I Read the Last Page of Harry Potter 7 (No Spoilers)

Posted by Prince Gomolvilas
ON Tuesday, July 24, 2007
On Friday afternoon, I was wandering around my neighborhood, as I am wont to do, and I made my way over to the Barnes and Noble to discover a madhouse. People were running around in wizard costumes and Harry Potter scarves, lining up to get a wristband that would later allow them to line up and buy the the seventh and final book in the series, Harry Potter and the Deathly Hallows. I don't read novels, even when my novelist friends pile heaps of guilt onto me, so I am not a part of the special club to which all Harry Potter fans must feel they belong.

But I have to admit that being inside that store, watching all those people of all different ages wait around in great anticipation for a piece of literature, was kind of exciting. I put myself in the mindset of a child who had read all the books and had been looking forward to the last one for a very long time—and, finally, the day had come. I got a little bit emotional.

Yesterday, I was at Borders Books and read the last page of Deathly Hallows. I had already read all the spoilers online, but I wanted to get a sense of the writing and the closure fans must feel when they finish. The last page is rather moving and unexpectedly layered in ways that make you simultaneously happy and sad. I'm glad I took all that time to read one page of the Harry Potter series. For me, that's quite a commitment.
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  1. Jeff Said,

    I've always been perplexed by your inability to read novels, and claims that you can't recall the last time it occurred. But, would you have had to read "Mysterious Skin" to write a play based on it? Hard to piece together a play based on Amazon comments unlike, say, a Noel Alumit interview. What's the story?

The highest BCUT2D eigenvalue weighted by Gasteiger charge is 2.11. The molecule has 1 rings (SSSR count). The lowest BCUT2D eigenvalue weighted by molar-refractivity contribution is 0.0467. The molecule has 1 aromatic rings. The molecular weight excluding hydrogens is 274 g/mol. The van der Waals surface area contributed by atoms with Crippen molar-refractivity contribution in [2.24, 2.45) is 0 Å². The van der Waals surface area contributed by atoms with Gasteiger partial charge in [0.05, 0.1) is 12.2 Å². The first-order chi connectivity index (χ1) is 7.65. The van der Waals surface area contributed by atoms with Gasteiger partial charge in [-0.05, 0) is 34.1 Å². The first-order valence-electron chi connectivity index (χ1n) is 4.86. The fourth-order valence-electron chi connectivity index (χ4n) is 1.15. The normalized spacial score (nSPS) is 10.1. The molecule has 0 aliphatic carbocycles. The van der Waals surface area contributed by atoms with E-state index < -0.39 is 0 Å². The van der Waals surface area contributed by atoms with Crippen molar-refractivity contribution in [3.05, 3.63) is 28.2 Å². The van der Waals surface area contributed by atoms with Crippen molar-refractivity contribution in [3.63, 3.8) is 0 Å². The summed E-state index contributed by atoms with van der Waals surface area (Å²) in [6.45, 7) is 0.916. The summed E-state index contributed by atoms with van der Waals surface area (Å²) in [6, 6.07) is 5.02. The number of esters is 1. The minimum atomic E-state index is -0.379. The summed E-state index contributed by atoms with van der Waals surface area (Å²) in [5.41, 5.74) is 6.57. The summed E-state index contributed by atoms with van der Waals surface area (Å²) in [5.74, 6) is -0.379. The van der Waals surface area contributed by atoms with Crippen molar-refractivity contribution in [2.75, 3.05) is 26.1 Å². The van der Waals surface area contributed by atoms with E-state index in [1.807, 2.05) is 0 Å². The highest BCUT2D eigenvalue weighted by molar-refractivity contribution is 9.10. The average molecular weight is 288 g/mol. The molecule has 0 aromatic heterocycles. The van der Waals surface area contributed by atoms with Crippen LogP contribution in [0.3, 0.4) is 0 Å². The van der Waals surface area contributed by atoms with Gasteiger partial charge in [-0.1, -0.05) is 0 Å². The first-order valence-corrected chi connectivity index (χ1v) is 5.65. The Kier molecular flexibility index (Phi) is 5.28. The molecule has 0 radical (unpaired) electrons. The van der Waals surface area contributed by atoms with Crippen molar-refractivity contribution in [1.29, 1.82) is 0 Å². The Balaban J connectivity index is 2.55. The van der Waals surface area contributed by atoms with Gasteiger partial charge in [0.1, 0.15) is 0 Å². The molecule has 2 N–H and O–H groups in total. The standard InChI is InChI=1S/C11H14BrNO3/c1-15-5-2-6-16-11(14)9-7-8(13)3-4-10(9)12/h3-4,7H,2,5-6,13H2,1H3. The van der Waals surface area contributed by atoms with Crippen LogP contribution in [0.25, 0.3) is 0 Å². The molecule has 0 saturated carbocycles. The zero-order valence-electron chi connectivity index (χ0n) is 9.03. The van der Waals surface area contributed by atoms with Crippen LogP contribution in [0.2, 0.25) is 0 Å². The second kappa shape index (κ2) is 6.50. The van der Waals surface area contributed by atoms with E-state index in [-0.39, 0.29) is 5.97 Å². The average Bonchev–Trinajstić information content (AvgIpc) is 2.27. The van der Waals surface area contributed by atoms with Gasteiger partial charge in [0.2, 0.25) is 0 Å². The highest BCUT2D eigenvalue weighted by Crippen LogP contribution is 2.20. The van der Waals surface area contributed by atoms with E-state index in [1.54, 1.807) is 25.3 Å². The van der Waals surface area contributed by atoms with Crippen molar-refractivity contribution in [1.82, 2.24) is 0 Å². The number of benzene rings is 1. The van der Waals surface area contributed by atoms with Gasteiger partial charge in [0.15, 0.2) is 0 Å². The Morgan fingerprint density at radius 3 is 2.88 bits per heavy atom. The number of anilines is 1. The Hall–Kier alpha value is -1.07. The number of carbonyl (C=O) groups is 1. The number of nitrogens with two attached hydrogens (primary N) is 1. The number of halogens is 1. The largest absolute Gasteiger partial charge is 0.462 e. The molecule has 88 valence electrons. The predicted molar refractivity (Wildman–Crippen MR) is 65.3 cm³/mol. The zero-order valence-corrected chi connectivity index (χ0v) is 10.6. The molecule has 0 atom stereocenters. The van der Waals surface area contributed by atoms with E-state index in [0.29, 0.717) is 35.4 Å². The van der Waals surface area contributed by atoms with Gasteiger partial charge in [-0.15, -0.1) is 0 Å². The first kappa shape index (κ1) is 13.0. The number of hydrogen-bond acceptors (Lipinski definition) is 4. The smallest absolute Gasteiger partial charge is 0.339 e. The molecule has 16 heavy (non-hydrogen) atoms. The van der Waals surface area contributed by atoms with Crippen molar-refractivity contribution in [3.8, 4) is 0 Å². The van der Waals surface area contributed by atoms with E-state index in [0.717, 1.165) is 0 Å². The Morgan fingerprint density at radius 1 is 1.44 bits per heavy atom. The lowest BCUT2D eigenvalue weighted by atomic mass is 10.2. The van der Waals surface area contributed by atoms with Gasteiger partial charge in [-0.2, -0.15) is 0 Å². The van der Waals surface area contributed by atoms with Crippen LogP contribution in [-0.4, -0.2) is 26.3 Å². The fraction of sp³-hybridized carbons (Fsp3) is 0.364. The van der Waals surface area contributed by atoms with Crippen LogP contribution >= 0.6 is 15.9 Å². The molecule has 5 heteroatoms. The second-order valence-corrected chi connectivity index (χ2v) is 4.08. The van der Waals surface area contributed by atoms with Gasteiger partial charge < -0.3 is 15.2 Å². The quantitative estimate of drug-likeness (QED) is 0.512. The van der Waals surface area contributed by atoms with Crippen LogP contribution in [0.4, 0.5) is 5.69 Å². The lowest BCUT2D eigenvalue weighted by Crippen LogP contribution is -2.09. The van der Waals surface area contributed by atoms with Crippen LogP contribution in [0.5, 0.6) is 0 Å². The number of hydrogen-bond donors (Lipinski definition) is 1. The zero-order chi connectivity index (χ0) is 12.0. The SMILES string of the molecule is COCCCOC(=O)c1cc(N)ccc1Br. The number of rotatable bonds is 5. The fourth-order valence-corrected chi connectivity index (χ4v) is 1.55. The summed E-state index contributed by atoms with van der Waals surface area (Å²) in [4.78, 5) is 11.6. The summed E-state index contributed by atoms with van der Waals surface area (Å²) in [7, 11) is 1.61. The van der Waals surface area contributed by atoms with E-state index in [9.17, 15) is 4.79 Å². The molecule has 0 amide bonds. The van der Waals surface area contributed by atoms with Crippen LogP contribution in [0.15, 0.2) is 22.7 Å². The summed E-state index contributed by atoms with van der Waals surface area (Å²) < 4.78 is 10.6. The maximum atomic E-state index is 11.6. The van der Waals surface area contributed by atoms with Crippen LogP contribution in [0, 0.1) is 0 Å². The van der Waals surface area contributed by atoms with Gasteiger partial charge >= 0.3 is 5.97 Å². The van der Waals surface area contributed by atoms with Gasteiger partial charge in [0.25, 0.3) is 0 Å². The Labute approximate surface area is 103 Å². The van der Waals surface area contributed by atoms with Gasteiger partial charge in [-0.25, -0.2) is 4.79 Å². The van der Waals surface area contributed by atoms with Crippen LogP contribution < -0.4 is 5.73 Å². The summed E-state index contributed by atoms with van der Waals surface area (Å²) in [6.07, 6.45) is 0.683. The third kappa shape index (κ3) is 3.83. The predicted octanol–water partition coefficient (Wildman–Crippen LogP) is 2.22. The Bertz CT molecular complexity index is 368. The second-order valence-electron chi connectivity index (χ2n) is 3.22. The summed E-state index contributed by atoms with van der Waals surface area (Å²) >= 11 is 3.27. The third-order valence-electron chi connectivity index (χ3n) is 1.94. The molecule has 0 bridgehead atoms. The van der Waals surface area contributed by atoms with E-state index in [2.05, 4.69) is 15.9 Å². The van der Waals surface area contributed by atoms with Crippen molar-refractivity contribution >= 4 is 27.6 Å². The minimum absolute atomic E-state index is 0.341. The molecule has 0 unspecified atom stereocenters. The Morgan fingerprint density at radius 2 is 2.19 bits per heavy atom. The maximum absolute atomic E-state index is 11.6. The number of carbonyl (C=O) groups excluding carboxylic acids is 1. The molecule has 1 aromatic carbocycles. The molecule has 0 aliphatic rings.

2. diana Said,

    Last page, like last page of the epilogue, or last page like last page of the last real chapter?


  3. Jeff, the last novel I remember finishing was indeed "Mysterious Skin," which is one of the best books I have ever read. Scott Heim basically ruined me. That is not to say that I do not read, period. Between 1996 (the time of the "Skin" paperback) and now, I have read a considerable amount of nonfiction. Typically, with nonfiction, it does not require the perceptual continuity that I feel readers of novels have to commit to. I can come back to a nonfiction book that I've been reading and usually don't have to dig through my memory to remember characters, plotlines, and details that make the cumulative effect of a novel so gratifying.

    Diana, last page of the epilogue. Brilliant!


  4. Caitlin Said,

    So, you are the second person (besides myself) who has never been interested in reading Harry Potter. Derek has recently forced me, however. I'm on the second one. It's okay. Nothing to write home about, but something to do while you're mind is wandering. Kthnxbye.


  5. Caitlin, you sound so indifferent to the Harry Potter books. Don't proclaim that out loud. The wizards will try to kill you.


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